The Sims: SL

You’d think i’d have learned by now: but no. Every time i write about the Lindens making an effort to get things right, they then go and put their foot in it by getting something extraordinarily wrong! Why on earth do i bother?

Just a few days ago i was pondering whether Rodvik Linden was finally stepping up to the mark and giving the Lab the shake up it needs in order to provide us with the platform we’ve been asking for, it seems, forever – yes, i was actually applauding their efforts… and then i read this:

Have you read it yet? – No, then i’ll wait for you to do so, otherwise you won’t have a clue what i’m on about!

That’s better. Did you read the comments too? If you did, then you might have noticed that this particular announcement has rather polarised opinion and that there are a fair few of us who think this is a very bad thing indeed. Just in case you haven’t fully grasped what this is all about (or you’re very naughty and still not clicked on the link), here it is in a nutshell –

‘Join Second Life and have fun playing ‘Linden Realms’ – interactive games, where you can complete tasks to collect crystals, which you can then exchange for Linden dollars!’

So this is Linden Lab’s latest endeavour to coax new people into joining sl? (I tried clicking on the links – you just end up at the join-up page and when you arrive at Welcome Island there’s probably a great big, inviting notice to click on for people eager to explore the joys of Linden Realms. Some people think this is a good thing – what’s wrong with having a few jolly japes in a cartoonish setting and making the odd Linden dollar for your troubles? Lots of people would disagree and say that rather than trying to turn sl into some warped version of The Sims or Dragonventurezeldaquest Raider, they’d be better employed fixing some of the flaws that thousands of loyal and longstanding residents have been begging them to fix for years. There’s also the rather fundamental question, which is aired periodically, about how we define sl – is it a game or a virtual world?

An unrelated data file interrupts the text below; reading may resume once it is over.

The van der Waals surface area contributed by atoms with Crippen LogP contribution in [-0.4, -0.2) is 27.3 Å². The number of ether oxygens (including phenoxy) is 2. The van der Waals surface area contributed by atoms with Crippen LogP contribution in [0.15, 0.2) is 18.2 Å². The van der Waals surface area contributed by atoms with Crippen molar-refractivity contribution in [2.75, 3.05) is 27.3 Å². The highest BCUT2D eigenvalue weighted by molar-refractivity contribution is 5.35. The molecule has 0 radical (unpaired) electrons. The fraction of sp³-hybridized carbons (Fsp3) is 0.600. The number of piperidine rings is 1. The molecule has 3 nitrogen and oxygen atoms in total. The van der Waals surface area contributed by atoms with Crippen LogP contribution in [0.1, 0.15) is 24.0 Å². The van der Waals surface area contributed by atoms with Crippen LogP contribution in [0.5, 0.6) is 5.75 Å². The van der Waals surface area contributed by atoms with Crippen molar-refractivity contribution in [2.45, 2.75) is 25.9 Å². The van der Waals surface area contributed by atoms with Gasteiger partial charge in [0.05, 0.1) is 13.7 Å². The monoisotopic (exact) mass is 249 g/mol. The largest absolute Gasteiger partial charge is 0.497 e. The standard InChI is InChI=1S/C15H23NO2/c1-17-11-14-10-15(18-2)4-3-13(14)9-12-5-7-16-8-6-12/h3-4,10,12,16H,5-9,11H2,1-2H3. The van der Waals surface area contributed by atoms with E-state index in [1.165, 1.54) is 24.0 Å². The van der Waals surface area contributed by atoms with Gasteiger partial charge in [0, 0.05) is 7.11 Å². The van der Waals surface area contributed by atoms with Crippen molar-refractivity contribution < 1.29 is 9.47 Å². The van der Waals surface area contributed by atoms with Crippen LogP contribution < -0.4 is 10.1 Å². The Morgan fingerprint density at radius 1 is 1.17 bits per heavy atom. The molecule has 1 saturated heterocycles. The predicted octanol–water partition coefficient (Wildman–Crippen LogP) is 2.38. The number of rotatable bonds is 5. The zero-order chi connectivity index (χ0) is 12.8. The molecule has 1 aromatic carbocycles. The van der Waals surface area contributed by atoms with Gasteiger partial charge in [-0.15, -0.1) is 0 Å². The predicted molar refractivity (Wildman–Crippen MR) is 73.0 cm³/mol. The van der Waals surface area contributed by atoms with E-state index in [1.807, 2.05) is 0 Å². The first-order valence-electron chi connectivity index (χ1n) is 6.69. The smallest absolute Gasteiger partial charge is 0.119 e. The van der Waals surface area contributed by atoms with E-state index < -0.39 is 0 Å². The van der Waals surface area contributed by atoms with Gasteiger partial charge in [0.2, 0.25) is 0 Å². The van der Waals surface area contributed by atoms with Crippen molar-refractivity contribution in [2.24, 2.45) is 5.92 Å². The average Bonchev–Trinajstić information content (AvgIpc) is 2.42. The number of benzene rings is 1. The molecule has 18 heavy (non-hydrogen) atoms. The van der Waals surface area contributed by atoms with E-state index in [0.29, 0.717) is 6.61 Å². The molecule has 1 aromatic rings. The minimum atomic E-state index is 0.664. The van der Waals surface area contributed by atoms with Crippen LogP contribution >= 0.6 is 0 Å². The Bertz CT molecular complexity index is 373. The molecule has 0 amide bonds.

There may be some who feel that the distinction is a little too subtle to make any difference – does it really matter how we define sl? Well, yes, it does – there’s quite a distinction between the two and when that distinction is blurred by the Lindens inventing some sort of crossover hybrid, there’s potential for both alienating a large proportion of their players/residents and bringing utter confusion when it comes to how people interpret the world/game and therefore how people engage with it – not to mention the difficulties that bloggers face when constantly having to swap between gaming/virtual world terminology – eventually people will just get fed up and leave for somewhere less confusing.